Canadian Manufacturing

B.C. auditor general outlines costs of government’s pandemic response so far

The Canadian Press

Financing Public Sector

About $3.5 billion was set aside for individuals and households

VICTORIA — A new report from British Columbia’s auditor general says the largest amount the provincial government had allocated by mid-August in its pandemic response was for individuals and households.

Michael Pickup’s report says of the $2.6 billion his office has identified as being allocated by the government as of Aug. 18, $1.9 billion was targeted at individuals and households.

Another $642 million was for critical services, and $100 million was allocated for business and industry.

The government has announced a $5-billion COVID-19 response and a $1-billion contribution to a federal cost-sharing program.


About $3.5 billion was set aside for individuals and households, critical services, and business and industry, and the auditor general’s office identified allocations totalling about $2.6 billion.

Finance Minister Carole James is also expected to announce next week how the province will spend a further $1.5 billion set aside for economic recovery.

Pickup says his report does not identify how much has been spent, but lists money that has been allocated for a specific purpose.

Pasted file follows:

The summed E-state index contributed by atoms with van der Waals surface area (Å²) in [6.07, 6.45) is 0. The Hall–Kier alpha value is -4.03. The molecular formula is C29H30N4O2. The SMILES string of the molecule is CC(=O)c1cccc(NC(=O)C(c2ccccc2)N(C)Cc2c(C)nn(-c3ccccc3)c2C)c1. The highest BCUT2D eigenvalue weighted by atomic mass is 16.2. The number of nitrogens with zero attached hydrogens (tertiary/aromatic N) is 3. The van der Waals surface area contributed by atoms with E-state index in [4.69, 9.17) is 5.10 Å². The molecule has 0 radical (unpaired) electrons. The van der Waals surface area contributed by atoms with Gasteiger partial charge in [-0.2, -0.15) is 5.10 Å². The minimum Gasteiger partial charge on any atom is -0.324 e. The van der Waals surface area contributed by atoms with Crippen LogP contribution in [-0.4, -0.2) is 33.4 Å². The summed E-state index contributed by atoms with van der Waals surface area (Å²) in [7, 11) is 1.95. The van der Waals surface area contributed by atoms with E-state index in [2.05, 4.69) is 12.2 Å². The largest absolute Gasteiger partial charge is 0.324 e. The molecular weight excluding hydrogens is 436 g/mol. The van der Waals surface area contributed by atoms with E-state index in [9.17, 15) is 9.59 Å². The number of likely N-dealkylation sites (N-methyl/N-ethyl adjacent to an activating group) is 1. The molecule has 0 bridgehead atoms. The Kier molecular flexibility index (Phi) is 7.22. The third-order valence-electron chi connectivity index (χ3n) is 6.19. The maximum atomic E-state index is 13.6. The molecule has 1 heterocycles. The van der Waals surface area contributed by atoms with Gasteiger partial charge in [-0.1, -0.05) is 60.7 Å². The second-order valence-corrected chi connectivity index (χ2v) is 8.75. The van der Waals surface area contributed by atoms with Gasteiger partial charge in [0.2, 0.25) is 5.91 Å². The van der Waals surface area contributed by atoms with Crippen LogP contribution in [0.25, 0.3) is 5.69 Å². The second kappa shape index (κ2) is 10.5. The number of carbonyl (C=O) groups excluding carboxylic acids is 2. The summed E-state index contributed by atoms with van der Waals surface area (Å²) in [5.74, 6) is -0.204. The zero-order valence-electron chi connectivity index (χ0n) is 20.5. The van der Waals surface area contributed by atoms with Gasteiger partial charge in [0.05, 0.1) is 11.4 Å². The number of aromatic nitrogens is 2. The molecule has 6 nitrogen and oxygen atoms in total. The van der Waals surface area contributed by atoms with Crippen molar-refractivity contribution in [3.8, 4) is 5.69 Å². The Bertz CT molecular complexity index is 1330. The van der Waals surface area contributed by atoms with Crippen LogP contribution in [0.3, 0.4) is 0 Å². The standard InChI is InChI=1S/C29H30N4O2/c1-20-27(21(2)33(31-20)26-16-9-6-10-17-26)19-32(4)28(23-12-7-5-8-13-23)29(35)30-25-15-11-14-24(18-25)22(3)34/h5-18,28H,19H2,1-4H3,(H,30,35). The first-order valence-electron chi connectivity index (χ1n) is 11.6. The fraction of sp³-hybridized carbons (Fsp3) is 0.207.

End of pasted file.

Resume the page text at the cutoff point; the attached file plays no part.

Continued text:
The auditor says his office also identified about $1.6 billion in other financial relief measures, as well as billions in deferrals by the province.

Those include:

— $914 million in revenue reductions.

— $500 million for a one-time tax credit under the province’s climate change plan.

— $6 billion in deferrals, which includes the postponement of fees, taxes or bills for businesses and individuals.

Pickup says his office has not audited any of the relief programs, but it could do so in the future.

“Because of the unprecedented nature of the COVID-19 pandemic, as well as the uncertainty regarding the magnitude of the economic decline caused by the pandemic, British Columbia’s path to economic recovery is largely unknown,” the report says.

“One driver of this uncertainty is what the impact of a second wave of COVID-19 will be and what measures will need to be taken to keep the people of British Columbia safe.”


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